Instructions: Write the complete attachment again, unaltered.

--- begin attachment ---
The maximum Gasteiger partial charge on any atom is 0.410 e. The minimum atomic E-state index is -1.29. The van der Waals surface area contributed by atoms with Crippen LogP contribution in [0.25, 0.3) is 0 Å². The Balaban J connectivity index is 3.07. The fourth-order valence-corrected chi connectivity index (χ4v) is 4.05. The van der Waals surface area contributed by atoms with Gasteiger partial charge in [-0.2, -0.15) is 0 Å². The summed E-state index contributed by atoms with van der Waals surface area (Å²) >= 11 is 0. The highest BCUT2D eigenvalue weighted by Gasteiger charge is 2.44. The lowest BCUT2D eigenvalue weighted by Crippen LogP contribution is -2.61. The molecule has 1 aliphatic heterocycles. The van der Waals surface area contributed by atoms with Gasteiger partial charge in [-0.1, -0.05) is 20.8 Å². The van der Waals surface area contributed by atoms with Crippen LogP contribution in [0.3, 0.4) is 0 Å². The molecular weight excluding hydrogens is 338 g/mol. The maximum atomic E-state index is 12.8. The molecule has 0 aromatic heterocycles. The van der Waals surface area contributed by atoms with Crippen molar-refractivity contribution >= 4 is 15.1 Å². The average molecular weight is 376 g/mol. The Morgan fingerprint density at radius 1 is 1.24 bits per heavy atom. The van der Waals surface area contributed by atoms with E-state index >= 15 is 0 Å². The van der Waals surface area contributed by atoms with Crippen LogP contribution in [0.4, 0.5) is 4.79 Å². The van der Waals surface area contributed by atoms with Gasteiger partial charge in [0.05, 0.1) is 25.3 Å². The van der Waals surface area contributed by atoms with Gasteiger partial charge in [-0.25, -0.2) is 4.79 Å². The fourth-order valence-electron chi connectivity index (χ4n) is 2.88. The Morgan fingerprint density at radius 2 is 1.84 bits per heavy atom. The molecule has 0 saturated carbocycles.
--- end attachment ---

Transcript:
The maximum Gasteiger partial charge on any atom is 0.410 e. The minimum atomic E-state index is -1.29. The van der Waals surface area contributed by atoms with Crippen LogP contribution in [0.25, 0.3) is 0 Å². The Balaban J connectivity index is 3.07. The fourth-order valence-corrected chi connectivity index (χ4v) is 4.05. The van der Waals surface area contributed by atoms with Gasteiger partial charge in [-0.2, -0.15) is 0 Å². The summed E-state index contributed by atoms with van der Waals surface area (Å²) >= 11 is 0. The highest BCUT2D eigenvalue weighted by Gasteiger charge is 2.44. The lowest BCUT2D eigenvalue weighted by Crippen LogP contribution is -2.61. The molecule has 1 aliphatic heterocycles. The van der Waals surface area contributed by atoms with Gasteiger partial charge in [-0.1, -0.05) is 20.8 Å². The van der Waals surface area contributed by atoms with Crippen LogP contribution in [0.3, 0.4) is 0 Å². The molecular weight excluding hydrogens is 338 g/mol. The maximum atomic E-state index is 12.8. The molecule has 0 aromatic heterocycles. The van der Waals surface area contributed by atoms with Crippen molar-refractivity contribution >= 4 is 15.1 Å². The average molecular weight is 376 g/mol. The Morgan fingerprint density at radius 1 is 1.24 bits per heavy atom. The van der Waals surface area contributed by atoms with E-state index >= 15 is 0 Å². The van der Waals surface area contributed by atoms with Crippen LogP contribution in [0.4, 0.5) is 4.79 Å². The van der Waals surface area contributed by atoms with Gasteiger partial charge in [0.05, 0.1) is 25.3 Å². The van der Waals surface area contributed by atoms with Gasteiger partial charge in [-0.25, -0.2) is 4.79 Å². The fourth-order valence-electron chi connectivity index (χ4n) is 2.88. The Morgan fingerprint density at radius 2 is 1.84 bits per heavy atom. The molecule has 0 saturated carbocycles.